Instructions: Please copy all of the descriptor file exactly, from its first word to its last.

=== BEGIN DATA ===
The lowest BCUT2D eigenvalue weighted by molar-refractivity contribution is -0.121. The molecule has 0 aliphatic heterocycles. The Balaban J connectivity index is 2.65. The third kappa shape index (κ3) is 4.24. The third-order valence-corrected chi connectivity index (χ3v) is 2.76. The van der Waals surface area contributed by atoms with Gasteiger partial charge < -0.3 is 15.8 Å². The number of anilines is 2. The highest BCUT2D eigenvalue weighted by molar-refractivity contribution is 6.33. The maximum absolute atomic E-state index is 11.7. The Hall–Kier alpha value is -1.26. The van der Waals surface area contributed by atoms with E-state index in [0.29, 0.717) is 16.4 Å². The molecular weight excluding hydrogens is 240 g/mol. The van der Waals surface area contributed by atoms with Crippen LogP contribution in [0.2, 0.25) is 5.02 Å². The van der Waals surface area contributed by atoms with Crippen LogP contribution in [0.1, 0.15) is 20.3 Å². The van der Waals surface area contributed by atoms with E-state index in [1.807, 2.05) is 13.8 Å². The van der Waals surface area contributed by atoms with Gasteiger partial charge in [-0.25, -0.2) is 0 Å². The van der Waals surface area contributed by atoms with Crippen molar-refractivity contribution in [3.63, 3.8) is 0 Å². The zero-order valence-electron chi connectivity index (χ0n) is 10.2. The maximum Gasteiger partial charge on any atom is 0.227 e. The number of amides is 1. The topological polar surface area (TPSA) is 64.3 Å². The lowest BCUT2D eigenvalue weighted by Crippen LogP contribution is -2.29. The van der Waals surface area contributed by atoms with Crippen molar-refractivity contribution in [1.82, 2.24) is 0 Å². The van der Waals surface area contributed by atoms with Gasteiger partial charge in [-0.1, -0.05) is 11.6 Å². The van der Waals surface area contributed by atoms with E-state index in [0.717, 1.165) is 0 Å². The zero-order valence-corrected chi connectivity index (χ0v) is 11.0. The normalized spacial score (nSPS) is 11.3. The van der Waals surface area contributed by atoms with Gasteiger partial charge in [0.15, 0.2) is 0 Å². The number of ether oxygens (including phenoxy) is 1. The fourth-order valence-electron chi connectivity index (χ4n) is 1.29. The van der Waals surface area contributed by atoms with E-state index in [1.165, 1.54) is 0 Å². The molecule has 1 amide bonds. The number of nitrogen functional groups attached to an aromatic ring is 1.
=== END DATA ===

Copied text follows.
The lowest BCUT2D eigenvalue weighted by molar-refractivity contribution is -0.121. The molecule has 0 aliphatic heterocycles. The Balaban J connectivity index is 2.65. The third kappa shape index (κ3) is 4.24. The third-order valence-corrected chi connectivity index (χ3v) is 2.76. The van der Waals surface area contributed by atoms with Gasteiger partial charge < -0.3 is 15.8 Å². The number of anilines is 2. The highest BCUT2D eigenvalue weighted by molar-refractivity contribution is 6.33. The maximum absolute atomic E-state index is 11.7. The Hall–Kier alpha value is -1.26. The van der Waals surface area contributed by atoms with E-state index in [0.29, 0.717) is 16.4 Å². The molecular weight excluding hydrogens is 240 g/mol. The van der Waals surface area contributed by atoms with Crippen LogP contribution in [0.2, 0.25) is 5.02 Å². The van der Waals surface area contributed by atoms with Crippen LogP contribution in [0.1, 0.15) is 20.3 Å². The van der Waals surface area contributed by atoms with E-state index in [1.807, 2.05) is 13.8 Å². The van der Waals surface area contributed by atoms with Gasteiger partial charge in [-0.25, -0.2) is 0 Å². The van der Waals surface area contributed by atoms with Crippen molar-refractivity contribution in [3.63, 3.8) is 0 Å². The zero-order valence-electron chi connectivity index (χ0n) is 10.2. The maximum Gasteiger partial charge on any atom is 0.227 e. The number of amides is 1. The topological polar surface area (TPSA) is 64.3 Å². The lowest BCUT2D eigenvalue weighted by Crippen LogP contribution is -2.29. The van der Waals surface area contributed by atoms with Crippen molar-refractivity contribution in [1.82, 2.24) is 0 Å². The van der Waals surface area contributed by atoms with Gasteiger partial charge in [-0.1, -0.05) is 11.6 Å². The van der Waals surface area contributed by atoms with E-state index in [0.717, 1.165) is 0 Å². The zero-order valence-corrected chi connectivity index (χ0v) is 11.0. The normalized spacial score (nSPS) is 11.3. The van der Waals surface area contributed by atoms with Gasteiger partial charge in [0.15, 0.2) is 0 Å². The number of ether oxygens (including phenoxy) is 1. The fourth-order valence-electron chi connectivity index (χ4n) is 1.29. The van der Waals surface area contributed by atoms with E-state index in [1.165, 1.54) is 0 Å². The molecule has 1 amide bonds. The number of nitrogen functional groups attached to an aromatic ring is 1.